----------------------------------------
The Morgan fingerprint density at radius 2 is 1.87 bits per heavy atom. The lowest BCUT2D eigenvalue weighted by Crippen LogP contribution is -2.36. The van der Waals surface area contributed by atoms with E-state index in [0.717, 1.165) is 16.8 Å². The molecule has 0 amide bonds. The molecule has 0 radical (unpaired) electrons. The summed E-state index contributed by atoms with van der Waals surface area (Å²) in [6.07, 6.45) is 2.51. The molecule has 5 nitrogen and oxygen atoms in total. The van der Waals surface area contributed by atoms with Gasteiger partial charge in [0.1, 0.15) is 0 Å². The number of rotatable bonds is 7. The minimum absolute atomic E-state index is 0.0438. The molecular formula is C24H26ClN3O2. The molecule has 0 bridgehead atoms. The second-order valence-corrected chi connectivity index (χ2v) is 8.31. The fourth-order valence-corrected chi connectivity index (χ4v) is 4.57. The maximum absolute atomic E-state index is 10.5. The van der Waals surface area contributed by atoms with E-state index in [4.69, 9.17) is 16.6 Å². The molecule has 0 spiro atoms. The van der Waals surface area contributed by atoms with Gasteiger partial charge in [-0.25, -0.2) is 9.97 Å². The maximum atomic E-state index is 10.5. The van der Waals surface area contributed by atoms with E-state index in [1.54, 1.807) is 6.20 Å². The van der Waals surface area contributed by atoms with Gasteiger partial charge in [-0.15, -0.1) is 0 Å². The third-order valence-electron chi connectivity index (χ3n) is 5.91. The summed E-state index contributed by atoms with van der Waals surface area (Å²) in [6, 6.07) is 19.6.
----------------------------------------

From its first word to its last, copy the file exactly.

The Morgan fingerprint density at radius 2 is 1.87 bits per heavy atom. The lowest BCUT2D eigenvalue weighted by Crippen LogP contribution is -2.36. The van der Waals surface area contributed by atoms with E-state index in [0.717, 1.165) is 16.8 Å². The molecule has 0 amide bonds. The molecule has 0 radical (unpaired) electrons. The summed E-state index contributed by atoms with van der Waals surface area (Å²) in [6.07, 6.45) is 2.51. The molecule has 5 nitrogen and oxygen atoms in total. The van der Waals surface area contributed by atoms with Gasteiger partial charge in [0.1, 0.15) is 0 Å². The number of rotatable bonds is 7. The minimum absolute atomic E-state index is 0.0438. The molecular formula is C24H26ClN3O2. The molecule has 0 bridgehead atoms. The second-order valence-corrected chi connectivity index (χ2v) is 8.31. The fourth-order valence-corrected chi connectivity index (χ4v) is 4.57. The maximum absolute atomic E-state index is 10.5. The van der Waals surface area contributed by atoms with E-state index in [4.69, 9.17) is 16.6 Å². The molecule has 0 spiro atoms. The van der Waals surface area contributed by atoms with Gasteiger partial charge in [-0.25, -0.2) is 9.97 Å². The maximum atomic E-state index is 10.5. The van der Waals surface area contributed by atoms with E-state index in [1.54, 1.807) is 6.20 Å². The van der Waals surface area contributed by atoms with Gasteiger partial charge in [-0.15, -0.1) is 0 Å². The third-order valence-electron chi connectivity index (χ3n) is 5.91. The summed E-state index contributed by atoms with van der Waals surface area (Å²) in [6, 6.07) is 19.6.